Hair black altered

Hair black altered

 

 

 

 

 

 

 

It is probably best not to try some of these at home…

Sources

Plat, Hugh (1628) Delightes for Ladies to Adorne their Persons, Tables, Closets, and Distilatories with Beauties, Banquets, Perfumes and Water.  Read Practice, Censure. London: H.L and R.Y. [Stenton B/G27 – available upon request]

Plat, Hugh (1955) Delightes for Ladies. Reprint of Delightes for Ladies by Sir Hugh Plat, 1609.  Introductions by Fussell, G.E. and Fussell, K.R. (ed). London: Crosby Lockwood and Son LTD. [MERL LIBRARY NUPTO NH10 – available upon request]

Oxford Dictionaries (2016) http://www.oxforddictionaries.com/definition/english/still-room OUP.

Archive Animals – Cats

Written by Louise Cowan, Trainee Liaison Librarian

Our Special Collections Library and Archive is full of interesting creatures, big and small.  They can be found everywhere from our Children’s Collection story books to the detailed scientific tomes of our Cole Library.  So far we’ve explored the Ducks, Horses and Bees but today is the turn of the graceful Cat. Here are just a few of my favourite titles on Cats from our collections:

 

Cats in Literature

Orlando the Marmalade Cat – Kathleen Hale
[Children’s Collection 823.9-HAL]

This beautiful series of Children’s books created by Kathleen Hale feature the adventures of Orlando the

Orlando the Marmalade Cat, 1964

Orlando the Marmalade Cat, 1964

ginger cat, his wife Grace and their three kittens, Pansy, Blanche and Tinkle.

In ‘Orlando’s Invisible Pyjamas’ poor Orlando gets himself covered in paraffin oil, which makes him bald from waist to tail.  Grace manages to coax Orlando from hiding with the promise of knitting him some fur pyjama trousers.  While Grace knits, Orlando regales the kittens with stories from their family photo album.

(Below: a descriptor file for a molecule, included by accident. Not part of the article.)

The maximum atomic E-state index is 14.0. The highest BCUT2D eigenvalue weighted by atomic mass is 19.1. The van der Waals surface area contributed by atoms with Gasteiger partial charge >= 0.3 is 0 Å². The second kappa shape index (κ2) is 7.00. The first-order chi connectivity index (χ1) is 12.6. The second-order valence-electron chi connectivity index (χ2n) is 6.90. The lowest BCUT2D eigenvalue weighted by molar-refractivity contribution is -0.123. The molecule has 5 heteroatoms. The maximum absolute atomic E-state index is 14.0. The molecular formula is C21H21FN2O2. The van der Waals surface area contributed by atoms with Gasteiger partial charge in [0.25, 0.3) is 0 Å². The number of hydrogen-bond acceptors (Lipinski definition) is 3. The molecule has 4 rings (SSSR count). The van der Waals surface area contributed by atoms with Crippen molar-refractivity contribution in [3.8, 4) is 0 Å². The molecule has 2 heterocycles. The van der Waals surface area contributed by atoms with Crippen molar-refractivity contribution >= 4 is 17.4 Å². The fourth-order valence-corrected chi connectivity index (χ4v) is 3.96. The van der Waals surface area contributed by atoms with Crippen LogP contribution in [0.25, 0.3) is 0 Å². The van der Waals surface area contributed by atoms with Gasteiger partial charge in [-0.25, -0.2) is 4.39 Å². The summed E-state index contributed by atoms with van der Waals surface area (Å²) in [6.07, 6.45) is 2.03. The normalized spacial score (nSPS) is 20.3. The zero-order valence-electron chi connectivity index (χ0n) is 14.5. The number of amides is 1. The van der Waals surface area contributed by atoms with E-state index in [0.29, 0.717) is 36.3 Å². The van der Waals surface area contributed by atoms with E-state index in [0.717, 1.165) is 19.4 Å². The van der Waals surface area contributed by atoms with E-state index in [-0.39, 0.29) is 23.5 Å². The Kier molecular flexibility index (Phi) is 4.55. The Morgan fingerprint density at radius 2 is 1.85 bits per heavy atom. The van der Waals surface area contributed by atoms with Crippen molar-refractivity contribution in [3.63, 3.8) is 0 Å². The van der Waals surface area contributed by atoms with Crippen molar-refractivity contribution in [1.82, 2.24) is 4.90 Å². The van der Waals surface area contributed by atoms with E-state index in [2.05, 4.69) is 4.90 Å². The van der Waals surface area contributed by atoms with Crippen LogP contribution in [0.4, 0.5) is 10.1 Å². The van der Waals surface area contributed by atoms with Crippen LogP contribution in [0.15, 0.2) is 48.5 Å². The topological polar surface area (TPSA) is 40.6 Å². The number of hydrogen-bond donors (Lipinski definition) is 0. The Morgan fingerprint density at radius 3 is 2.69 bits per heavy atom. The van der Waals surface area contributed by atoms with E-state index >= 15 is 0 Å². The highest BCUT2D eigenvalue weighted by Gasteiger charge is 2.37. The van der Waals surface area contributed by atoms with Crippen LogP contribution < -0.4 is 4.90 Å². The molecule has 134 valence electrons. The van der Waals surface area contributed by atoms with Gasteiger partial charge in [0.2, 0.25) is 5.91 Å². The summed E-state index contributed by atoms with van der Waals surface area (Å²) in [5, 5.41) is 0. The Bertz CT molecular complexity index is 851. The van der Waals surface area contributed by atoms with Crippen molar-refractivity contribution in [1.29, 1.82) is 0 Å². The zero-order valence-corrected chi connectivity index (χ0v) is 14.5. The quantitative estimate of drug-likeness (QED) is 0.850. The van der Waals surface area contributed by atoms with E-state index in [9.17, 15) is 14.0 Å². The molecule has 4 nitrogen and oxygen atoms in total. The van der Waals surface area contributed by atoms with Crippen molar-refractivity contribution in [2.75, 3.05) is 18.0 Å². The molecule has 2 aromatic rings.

According to MacCarthy (2000), Hale wrote to “reinvent a childhood, to recreate the domestic structure she had so badly lacked.”  And the bright story books with their tales of a tightly knit family of cats were a perfect distraction for children during WWII.  Indeed the bright colours of the ‘Orlando’ books are one of their best features; inspired by the series ‘Babar’ (Jean de Brunhoff), Hale had “envisaged a large format book in seven colours,” (MacCarthy, 2000) and although after some convincing from her publisher, only four were used, the effect is just as attractive.  After the publication of her first two Orlando books, Hale even learned the art of lithography herself, (Roberts, 2014) her efforts with the medium setting new standards for Children’s illustrated books.

As well as copies of a number of Hale’s books, our collection also includes archival material relating to their publication, such as uncorrected proofs of the text, holographs, typescripts and carbon typescripts.

For more information on Orlando see our 2007 featured item, Kathleen Hale, Orlando (The Marmalade Cat) buys a farm, 1972 

Sources:
Roberts, P. (2014) Orlando the Marmalade Cat
MacCarthy, F. (2000) Obituary: Kathleen Hale

 

Cats in Music and Art

Tabby Polka by Procida Bucalossi / Louis Wain
[Spellman Collection of Victorian Music Covers – Box 11]

This charming image comes from our Spellman Collection of Victorian Music covers, which consists of around 2,500 Victorian sheet music covers, illustrating virtually every aspect of Victorian life, culture

Tabby Polka [Spellman Collection]

Tabby Polka [Spellman Collection]

and preoccupations.

This particular piece, dating to c.1865 was composed by Procida Bucalossi (1832-1918), a theatre conductor and composer at the Prince of Wales’s Theatre, London who was known for his dance arrangements for the Savoy Operas. (Stone, 2001).

The artist behind the illustration is Louis Wain (1860-1939), a British artist renowned for his wonderful pictures of cats.  Later in life, Wain began to show signs of mental illness but continued to draw and paint.  His artwork however, took on an unusual quality and he “produced the first of his fascinating series of “kaleidoscope” cats,” which included intricate geometric patterns and “images in which the figure of the cat is exploded in a burst of geometric fragments.” (Boxer, 2016)

Sources: